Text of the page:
‘Where did it go!?’
This is a common cry amongst new mothers and could refer to any number of issues including their downtime, their privacy, their intimacy or their figures. Parenthood is a drastic change for many people, particularly those used to a busy work and social life – it can take some adjustment.
Understanding these changes ahead of time can make the transition easier, allowing you to prepare for them and to smooth the way. While most changes are temporary, many are not. Likewise, change is not necessarily a bad thing, and the life changes which come with a new child can be the most life-enhancing and fulfilling experiences you will ever go through.
From very early on in pregnancy your body will begin to change. Stretchmarks and stored fat can turn what may have been a svelte pre-baby body into a softer, more matronly figure. This change can scare many formerly slim women.
By the time baby is born, your tummy can hang like a large bowl of jelly from your abdomen. Don’t panic; this is only temporary! Embrace the fact your body is blooming and give yourself a break. Aim to lose weight slowly over the course of the next year and get exercising.
There is a range of sensational baby prams on the market designed to enhance the walking experience while lulling baby comfortably to sleep. Ideally get a cheap step counter and aim for 10,000 steps per day. Don’t put the step counter on your wrist though, as your hands will be static on the pram’s handle and won’t clock up any steps! Pop it in your pocket.
Adopt a low carb diet and stick to fresh, natural food, avoiding ‘low fat’ options which may be packed with hidden sugar. Embrace natural fats found in foods as these will keep you feeling full for longer and boost your milk production. Ideal foods are:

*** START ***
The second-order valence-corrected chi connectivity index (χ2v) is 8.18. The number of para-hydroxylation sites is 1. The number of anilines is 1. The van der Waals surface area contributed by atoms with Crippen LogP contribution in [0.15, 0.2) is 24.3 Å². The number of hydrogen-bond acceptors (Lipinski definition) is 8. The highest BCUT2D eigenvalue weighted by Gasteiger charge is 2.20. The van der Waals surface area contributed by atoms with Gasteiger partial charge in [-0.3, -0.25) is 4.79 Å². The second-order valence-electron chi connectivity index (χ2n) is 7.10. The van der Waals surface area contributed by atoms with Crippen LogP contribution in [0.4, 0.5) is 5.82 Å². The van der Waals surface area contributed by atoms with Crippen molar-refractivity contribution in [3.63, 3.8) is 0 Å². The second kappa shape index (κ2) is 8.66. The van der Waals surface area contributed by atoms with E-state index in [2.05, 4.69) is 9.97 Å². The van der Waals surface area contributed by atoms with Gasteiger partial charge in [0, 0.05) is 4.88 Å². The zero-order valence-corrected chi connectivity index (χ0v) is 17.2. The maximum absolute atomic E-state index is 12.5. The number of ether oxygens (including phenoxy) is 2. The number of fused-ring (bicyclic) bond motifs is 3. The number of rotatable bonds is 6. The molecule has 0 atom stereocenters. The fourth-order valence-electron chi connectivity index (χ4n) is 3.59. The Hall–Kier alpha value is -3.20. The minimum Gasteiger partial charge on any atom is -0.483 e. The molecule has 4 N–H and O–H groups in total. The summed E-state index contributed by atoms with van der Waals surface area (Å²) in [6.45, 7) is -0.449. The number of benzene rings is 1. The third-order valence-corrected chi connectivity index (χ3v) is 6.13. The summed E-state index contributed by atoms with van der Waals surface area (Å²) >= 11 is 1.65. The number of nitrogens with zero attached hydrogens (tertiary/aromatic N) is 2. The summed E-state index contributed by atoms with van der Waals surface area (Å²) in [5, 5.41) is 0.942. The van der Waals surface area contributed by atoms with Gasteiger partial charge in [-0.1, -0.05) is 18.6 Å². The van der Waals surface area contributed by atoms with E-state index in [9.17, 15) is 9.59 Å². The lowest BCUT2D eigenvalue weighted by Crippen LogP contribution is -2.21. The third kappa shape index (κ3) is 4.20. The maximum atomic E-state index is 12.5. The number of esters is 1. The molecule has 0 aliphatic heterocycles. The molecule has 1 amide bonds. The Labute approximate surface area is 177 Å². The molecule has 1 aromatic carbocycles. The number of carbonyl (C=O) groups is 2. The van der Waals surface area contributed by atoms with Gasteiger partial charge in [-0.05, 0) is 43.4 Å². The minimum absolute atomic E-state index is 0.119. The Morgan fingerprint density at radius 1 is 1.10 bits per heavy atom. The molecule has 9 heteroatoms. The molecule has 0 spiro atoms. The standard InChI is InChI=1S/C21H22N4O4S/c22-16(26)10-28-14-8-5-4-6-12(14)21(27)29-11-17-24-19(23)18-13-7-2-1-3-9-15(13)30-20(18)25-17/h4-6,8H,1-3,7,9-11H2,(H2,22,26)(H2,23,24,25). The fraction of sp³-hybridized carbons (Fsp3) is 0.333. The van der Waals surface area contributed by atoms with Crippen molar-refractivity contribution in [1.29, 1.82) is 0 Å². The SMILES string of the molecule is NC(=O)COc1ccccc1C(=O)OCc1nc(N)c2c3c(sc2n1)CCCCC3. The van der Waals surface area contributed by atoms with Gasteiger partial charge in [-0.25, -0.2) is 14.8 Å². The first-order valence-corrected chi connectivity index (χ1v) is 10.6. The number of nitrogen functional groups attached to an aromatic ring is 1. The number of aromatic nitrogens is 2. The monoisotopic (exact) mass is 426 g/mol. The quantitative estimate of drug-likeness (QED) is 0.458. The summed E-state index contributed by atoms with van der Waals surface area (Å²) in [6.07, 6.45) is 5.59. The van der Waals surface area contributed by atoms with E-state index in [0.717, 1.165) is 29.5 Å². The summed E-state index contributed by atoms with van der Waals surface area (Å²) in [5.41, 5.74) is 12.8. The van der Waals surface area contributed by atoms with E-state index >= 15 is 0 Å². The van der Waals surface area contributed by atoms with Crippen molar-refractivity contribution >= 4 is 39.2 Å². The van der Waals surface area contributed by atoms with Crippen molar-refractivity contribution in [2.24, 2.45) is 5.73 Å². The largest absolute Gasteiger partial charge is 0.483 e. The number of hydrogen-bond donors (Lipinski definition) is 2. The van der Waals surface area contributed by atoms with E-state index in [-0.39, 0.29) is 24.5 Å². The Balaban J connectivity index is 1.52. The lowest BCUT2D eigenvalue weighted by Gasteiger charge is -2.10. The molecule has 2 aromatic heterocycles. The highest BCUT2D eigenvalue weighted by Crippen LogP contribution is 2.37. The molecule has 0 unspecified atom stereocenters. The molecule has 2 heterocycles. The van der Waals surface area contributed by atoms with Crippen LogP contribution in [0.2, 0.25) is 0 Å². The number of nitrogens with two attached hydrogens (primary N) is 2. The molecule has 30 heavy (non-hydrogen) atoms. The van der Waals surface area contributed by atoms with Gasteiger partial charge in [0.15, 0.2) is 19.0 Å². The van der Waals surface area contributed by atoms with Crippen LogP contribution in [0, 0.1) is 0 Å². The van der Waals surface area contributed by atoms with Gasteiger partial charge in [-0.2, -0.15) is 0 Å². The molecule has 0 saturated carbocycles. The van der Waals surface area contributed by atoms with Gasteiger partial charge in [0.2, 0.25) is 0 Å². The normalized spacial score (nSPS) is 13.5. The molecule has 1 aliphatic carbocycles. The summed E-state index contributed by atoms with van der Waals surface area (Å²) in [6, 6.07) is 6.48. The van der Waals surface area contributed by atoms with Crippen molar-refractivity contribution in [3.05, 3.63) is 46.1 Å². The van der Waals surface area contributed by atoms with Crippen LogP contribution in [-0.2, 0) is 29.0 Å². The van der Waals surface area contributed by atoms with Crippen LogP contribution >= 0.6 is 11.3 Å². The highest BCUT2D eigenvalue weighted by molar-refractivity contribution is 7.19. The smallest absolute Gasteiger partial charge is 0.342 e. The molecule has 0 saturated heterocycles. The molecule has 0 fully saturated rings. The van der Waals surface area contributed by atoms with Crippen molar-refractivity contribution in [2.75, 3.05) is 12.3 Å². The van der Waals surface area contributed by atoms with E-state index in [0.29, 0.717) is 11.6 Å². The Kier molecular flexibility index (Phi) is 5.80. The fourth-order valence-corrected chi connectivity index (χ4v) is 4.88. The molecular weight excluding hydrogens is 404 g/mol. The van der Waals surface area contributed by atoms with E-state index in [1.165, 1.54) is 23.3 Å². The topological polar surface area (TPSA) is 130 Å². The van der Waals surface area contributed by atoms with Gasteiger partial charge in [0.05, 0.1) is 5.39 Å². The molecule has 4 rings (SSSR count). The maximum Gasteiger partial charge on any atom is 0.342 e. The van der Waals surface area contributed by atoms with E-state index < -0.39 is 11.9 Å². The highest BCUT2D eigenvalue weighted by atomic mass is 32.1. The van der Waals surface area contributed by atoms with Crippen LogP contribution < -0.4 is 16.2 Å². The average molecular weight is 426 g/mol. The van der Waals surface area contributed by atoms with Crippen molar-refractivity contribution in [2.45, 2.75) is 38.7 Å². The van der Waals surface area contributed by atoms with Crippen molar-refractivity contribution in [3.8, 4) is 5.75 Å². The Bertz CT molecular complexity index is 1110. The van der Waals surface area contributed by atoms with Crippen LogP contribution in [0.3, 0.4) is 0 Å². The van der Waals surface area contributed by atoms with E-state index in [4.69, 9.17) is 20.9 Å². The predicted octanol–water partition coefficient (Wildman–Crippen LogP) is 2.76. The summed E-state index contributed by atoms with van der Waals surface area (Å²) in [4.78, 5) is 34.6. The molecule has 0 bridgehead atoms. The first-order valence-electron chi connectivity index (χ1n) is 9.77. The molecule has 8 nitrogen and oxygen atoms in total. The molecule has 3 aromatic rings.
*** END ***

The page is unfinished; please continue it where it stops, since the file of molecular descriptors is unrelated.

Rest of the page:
- Oily fish like salmon
- Natural, organic yogurt
- Fresh fruits and vegetables
- Unsalted, raw nuts and seeds
While many new mom’s revel in the joy of parenthood they can be oblivious to dad’s feelings of neglect. This can be a trying time for many relationships due to sleepless nights, demands of the newborn plus hormonal and libido issues. It is also a temporary period of adjustment where baby takes precedence over everything else – often to the exclusion of intimacy.
The dynamics of a relationship may change permanently; after all, there are three of you now, but that needn’t mean it has altered for the worse. By both parties understanding, they need to be patient, affectionate and tolerant, things will eventually settle back into a more equitable balance. Simply understanding how each other is feeling can prevent distancing.
Affection shouldn’t have to lead to intimacy. Many women would love to be more affectionate with their partners but avoid it because their partners always take it as an invitation for intimacy. Think about the quality of time you spend being affectionate rather than the amount of time.
Many new parents find that their single or childless friends can also be demanding of their piece of your life. There may be pressure to maintain the same level of socialization as before the baby, and it can be confronting to find out how strong this pressure is.
Again, friends need to understand there is a period of adjustment and your relationship can survive, but will ultimately look different to the one you had before children. They also need to understand you care for them and will always have time for them; it may just be less time.
By broaching these issues early, you can pave the way for a smoother transition into parenthood. You are at the beginning of a wonderful adventure, and as with any adventure, by arming yourself with a map, tools, and strategy for coping, you are increasing your chances of success.